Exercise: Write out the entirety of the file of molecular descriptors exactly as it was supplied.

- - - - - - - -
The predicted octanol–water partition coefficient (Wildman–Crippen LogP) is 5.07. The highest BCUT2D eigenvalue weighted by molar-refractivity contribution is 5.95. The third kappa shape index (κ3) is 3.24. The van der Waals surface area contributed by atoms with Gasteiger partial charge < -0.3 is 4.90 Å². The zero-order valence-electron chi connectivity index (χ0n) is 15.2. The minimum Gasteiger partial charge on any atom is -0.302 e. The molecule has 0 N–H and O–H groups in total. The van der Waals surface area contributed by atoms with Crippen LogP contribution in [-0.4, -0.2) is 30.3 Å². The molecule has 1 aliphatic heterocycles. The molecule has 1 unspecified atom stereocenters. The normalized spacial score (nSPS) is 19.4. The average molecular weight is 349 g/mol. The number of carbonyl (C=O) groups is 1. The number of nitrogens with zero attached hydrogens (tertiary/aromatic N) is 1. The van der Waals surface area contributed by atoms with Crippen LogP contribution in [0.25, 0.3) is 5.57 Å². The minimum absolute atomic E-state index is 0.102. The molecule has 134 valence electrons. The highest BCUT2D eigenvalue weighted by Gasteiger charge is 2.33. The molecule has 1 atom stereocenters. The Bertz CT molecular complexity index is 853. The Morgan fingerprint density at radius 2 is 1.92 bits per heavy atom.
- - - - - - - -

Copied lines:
The predicted octanol–water partition coefficient (Wildman–Crippen LogP) is 5.07. The highest BCUT2D eigenvalue weighted by molar-refractivity contribution is 5.95. The third kappa shape index (κ3) is 3.24. The van der Waals surface area contributed by atoms with Gasteiger partial charge < -0.3 is 4.90 Å². The zero-order valence-electron chi connectivity index (χ0n) is 15.2. The minimum Gasteiger partial charge on any atom is -0.302 e. The molecule has 0 N–H and O–H groups in total. The van der Waals surface area contributed by atoms with Crippen LogP contribution in [-0.4, -0.2) is 30.3 Å². The molecule has 1 aliphatic heterocycles. The molecule has 1 unspecified atom stereocenters. The normalized spacial score (nSPS) is 19.4. The average molecular weight is 349 g/mol. The number of carbonyl (C=O) groups is 1. The number of nitrogens with zero attached hydrogens (tertiary/aromatic N) is 1. The van der Waals surface area contributed by atoms with Crippen LogP contribution in [0.25, 0.3) is 5.57 Å². The minimum absolute atomic E-state index is 0.102. The molecule has 134 valence electrons. The highest BCUT2D eigenvalue weighted by Gasteiger charge is 2.33. The molecule has 1 atom stereocenters. The Bertz CT molecular complexity index is 853. The Morgan fingerprint density at radius 2 is 1.92 bits per heavy atom.